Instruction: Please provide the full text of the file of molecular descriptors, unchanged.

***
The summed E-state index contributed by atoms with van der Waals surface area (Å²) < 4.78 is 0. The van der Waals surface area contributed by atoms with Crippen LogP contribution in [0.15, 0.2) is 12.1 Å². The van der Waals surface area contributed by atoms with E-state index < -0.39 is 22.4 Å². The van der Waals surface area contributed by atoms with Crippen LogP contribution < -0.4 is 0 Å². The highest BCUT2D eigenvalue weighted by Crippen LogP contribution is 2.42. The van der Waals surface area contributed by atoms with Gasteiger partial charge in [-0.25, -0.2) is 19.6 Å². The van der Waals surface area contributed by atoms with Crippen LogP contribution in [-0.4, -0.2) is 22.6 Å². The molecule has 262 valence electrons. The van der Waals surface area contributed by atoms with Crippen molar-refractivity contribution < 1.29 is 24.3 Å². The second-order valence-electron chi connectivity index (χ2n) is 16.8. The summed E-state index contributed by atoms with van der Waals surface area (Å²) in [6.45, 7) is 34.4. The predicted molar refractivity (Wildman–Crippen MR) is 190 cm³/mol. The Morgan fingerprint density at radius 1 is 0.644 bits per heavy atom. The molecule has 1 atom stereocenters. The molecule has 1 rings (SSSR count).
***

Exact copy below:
The summed E-state index contributed by atoms with van der Waals surface area (Å²) < 4.78 is 0. The van der Waals surface area contributed by atoms with Crippen LogP contribution in [0.15, 0.2) is 12.1 Å². The van der Waals surface area contributed by atoms with E-state index < -0.39 is 22.4 Å². The van der Waals surface area contributed by atoms with Crippen LogP contribution < -0.4 is 0 Å². The highest BCUT2D eigenvalue weighted by Crippen LogP contribution is 2.42. The van der Waals surface area contributed by atoms with Gasteiger partial charge in [-0.25, -0.2) is 19.6 Å². The van der Waals surface area contributed by atoms with Crippen LogP contribution in [-0.4, -0.2) is 22.6 Å². The molecule has 262 valence electrons. The van der Waals surface area contributed by atoms with Crippen molar-refractivity contribution < 1.29 is 24.3 Å². The second-order valence-electron chi connectivity index (χ2n) is 16.8. The summed E-state index contributed by atoms with van der Waals surface area (Å²) in [6.45, 7) is 34.4. The predicted molar refractivity (Wildman–Crippen MR) is 190 cm³/mol. The Morgan fingerprint density at radius 1 is 0.644 bits per heavy atom. The molecule has 1 atom stereocenters. The molecule has 1 rings (SSSR count).